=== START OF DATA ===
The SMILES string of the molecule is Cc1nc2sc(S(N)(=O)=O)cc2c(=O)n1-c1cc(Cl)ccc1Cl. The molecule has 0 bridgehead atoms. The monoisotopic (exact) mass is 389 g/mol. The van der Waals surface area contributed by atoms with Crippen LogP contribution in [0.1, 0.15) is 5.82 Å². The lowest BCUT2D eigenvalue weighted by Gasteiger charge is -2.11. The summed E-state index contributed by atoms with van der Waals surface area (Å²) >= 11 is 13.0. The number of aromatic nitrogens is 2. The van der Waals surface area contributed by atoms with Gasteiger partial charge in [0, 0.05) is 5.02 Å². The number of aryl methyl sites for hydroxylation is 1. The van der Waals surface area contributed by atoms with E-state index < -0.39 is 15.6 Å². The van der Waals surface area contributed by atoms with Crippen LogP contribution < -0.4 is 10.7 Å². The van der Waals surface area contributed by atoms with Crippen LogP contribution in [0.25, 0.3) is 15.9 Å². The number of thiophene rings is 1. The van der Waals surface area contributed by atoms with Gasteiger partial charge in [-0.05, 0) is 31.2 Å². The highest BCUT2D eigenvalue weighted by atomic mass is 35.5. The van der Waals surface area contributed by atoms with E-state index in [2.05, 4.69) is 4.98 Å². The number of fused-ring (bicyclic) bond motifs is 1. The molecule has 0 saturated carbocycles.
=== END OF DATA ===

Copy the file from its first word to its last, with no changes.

The SMILES string of the molecule is Cc1nc2sc(S(N)(=O)=O)cc2c(=O)n1-c1cc(Cl)ccc1Cl. The molecule has 0 bridgehead atoms. The monoisotopic (exact) mass is 389 g/mol. The van der Waals surface area contributed by atoms with Crippen LogP contribution in [0.1, 0.15) is 5.82 Å². The lowest BCUT2D eigenvalue weighted by Gasteiger charge is -2.11. The summed E-state index contributed by atoms with van der Waals surface area (Å²) >= 11 is 13.0. The number of aromatic nitrogens is 2. The van der Waals surface area contributed by atoms with Gasteiger partial charge in [0, 0.05) is 5.02 Å². The number of aryl methyl sites for hydroxylation is 1. The van der Waals surface area contributed by atoms with E-state index < -0.39 is 15.6 Å². The van der Waals surface area contributed by atoms with Crippen LogP contribution < -0.4 is 10.7 Å². The van der Waals surface area contributed by atoms with Crippen LogP contribution in [0.25, 0.3) is 15.9 Å². The number of thiophene rings is 1. The van der Waals surface area contributed by atoms with Gasteiger partial charge in [-0.05, 0) is 31.2 Å². The highest BCUT2D eigenvalue weighted by atomic mass is 35.5. The van der Waals surface area contributed by atoms with E-state index in [2.05, 4.69) is 4.98 Å². The number of fused-ring (bicyclic) bond motifs is 1. The molecule has 0 saturated carbocycles.